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The original content for this article was contributed by The National Institute for Genealogical Studies in June 2012. It is an excerpt from their course Methodology - Part 1: Getting Started, Methodology - Part 2: Organizing and Skillbuilding, Methodology - Part 3: More Strategies, Methodology - Part 4: Effective Searching and Recording, Methodology - Part 5: How To Prove It, and Methodology - Part 6: Professional Preparation and Practice by Louise St Denis, Brenda Dougall Merriman and Dr. Penelope Christensen. The Institute offers over 200 comprehensive genealogy courses for a fee ($).
Simple Ways to Organize Your Book
There are many good methods of organizing a family history book. Your choice depends partly upon whom you have chosen to research and partly upon the way you want to present the material to your chosen audience. The most common alternative is a narrative account and this can take one of many forms.
In addition to the information about your ancestors this can include accounts of how you did your research and discovered each one. The process of research can be just as fascinating as the actual discoveries. A classic tale is Donald Steel's delightful and masterful presentation on the English Honeycombe family. Discovering Your Family History, which was enthusiastically received on television and helped fuel the family history boom in the 1970s-1980s.
Two more classics of reconstructing ancestral events are J. Richard Houston’sNumbering the Survivors: A History of the Standish Family of Ireland, Ontario and Alberta, and John Phillip Coletta’s Only A Few Bones: A True account of the Rolling Fork Tragedy and its Aftermath, a history of the German-speaking merchants of the Mississippi Delta. Alex Haley deserves credit for his tale of black ancestry, Roots, which was phenomenally successful in promoting family history in North America, but it has since been shown to be partly fiction.
An equally fascinating account (The Ensign. Oct 1998 page 69. LDS Church, and episode 3 of PBS Ancestors series 2000) is that of Sheila Hsia’s discovery of 172 generations of her ancestors! I was fortunate to play a small role in this process in the following way. One evening whilst on duty at the Burnaby, Vancouver FamilySearch Center two Chinese women approached the counter. The younger one asked for about 100 blank pedigree charts. Now it isn’t unusual for someone to need 100 family group sheets, but 100 pedigree charts? My curiosity was piqued and upon enquiring I was told that her mother had recently been instrumental in getting family records going back to 2079 B.C. out of China. She was planning on putting them all on computer but needed to translate them from Chinese to English on paper first.
Records of the first 12 generations had survived two revolutions in China by being buried in clay pots by an illiterate man who didn’t know what they were, but knew they were valuable. This story and that of how they were found, copied and spirited out of China this century is an incredible one. Sheila continues to transcribe the records of over 15,000 kin.
The stories of how you discovered your ancestors may not be quite as dramatic as Sheila Hsia’s but they will be fascinating to your descendants so by all means include them. With a narrative account you may choose to tell the story:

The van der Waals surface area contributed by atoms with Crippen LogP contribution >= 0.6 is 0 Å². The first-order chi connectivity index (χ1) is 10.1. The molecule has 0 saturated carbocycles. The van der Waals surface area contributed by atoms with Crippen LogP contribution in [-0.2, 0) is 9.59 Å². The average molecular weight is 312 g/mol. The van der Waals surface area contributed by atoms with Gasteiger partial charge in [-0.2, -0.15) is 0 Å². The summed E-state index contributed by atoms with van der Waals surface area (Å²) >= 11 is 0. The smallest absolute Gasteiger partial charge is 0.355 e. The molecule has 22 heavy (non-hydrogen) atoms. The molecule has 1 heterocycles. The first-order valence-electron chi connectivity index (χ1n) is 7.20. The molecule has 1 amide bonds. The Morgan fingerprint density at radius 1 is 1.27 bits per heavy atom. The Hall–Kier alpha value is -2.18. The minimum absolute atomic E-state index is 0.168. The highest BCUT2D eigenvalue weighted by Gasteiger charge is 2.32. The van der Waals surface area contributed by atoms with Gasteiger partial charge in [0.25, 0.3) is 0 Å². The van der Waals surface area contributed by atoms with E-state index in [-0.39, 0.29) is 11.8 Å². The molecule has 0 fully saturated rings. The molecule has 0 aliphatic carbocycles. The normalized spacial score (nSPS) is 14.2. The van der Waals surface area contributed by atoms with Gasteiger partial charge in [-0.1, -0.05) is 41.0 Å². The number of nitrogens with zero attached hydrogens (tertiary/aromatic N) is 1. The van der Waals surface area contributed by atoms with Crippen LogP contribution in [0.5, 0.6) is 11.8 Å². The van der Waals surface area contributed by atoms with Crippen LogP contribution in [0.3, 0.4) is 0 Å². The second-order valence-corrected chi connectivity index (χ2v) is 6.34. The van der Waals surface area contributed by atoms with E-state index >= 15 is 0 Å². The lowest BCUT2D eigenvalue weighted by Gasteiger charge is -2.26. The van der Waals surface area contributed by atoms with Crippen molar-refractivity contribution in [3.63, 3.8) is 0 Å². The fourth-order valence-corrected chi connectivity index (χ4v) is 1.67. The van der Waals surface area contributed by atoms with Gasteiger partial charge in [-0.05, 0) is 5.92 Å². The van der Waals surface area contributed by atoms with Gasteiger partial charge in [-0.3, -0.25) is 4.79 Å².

- as a Descendancy
- along Ancestral Lines
- as a combination of these two by picking a pivotal couple and doing their descendants and then their ancestors.
Telling the Story as a Descendancy
Although you do your research going backwards in time, the most satisfactory way of telling the history of a family is often the other way around. You will thus have to reverse gears, so to speak, and work forwards starting with the earliest ancestral couple. This allows you to see their life in the order that they lived it. So often we don’t do that when researching, as we find their marriage first then their birth and parents!
You may choose to do only one surname, or selected lines coming down in time, or all descendants of this couple. You will want to include the living members of the family and this will involve collecting their information as well. Be prepared to wait, and wait, and wait….. for them to reply! It’s odd how not everyone in the family thinks genealogy is important!
Our Descendants Book is part of a series and a copy of the letter requesting relatives’ assistance is included in the chart below.
It is helpful to the reader to create a numbering system for your book so that each person's ancestry can be readily visualized. I use a European system with an example from my own family in the charts below. North Americans may prefer theRegister System or the NGSQ System (Hatcher; Curran, Crane & Wray).
STRØM/CHRISTENSEN Millenium Project!!
Gus and Penny Christensen are writing three books for publication in the year 2000.
Numbering System for a Descendant Book
|I, II, III, IV etc||children|
|A, B, C, etc||grandchildren|
|1, 2, 3, etc.||great grandchildren|
|a, b, c, etc.||2nd great grandchildren|
|i, ii, iii, etc.||3rd great grandchildren|
Descendants of William & Mary Ann GARDNER
| I. Henry William GARDNER|
II. John George GARDNER
III. Mary Ann GARDNER
III.A. Mary M. FRENCH
III.A.1. William George BEAVER
III.A.2. Charles BEAVER
III. B. Eleanor FRENCH
III. C. Joseph H. FRENCH
III.D. Hannah FRENCH
IV. Thomas GARDNER
IV.A. Mary Ann GARDNER
IV.B. Thomas William GARDNER
IV.B.1. Harriet Lydia Ann GARDNER
IV.B.2. Thomas William GARDNER
IV.B.3. Henry Frederick GARDNER
IV.B.4. Bertie GARDNER
IV.B.4. a. Herbert Leonard GARDNER
IV.B.4.a .i. Penelope Janet GARDNER
IV.B.5. Frances Violet GARDNER
IV.B.6. Leonard James GARDNER
IV.C. Frances GARDNER
IV.D. Stephen Henry GARDNER
IV.E. William GARDNER
IV.F. Joseph GARDNER
IV.G. twin GARDNER
IV.H. Eliza GARDNER
|IV.I . John GARDNER|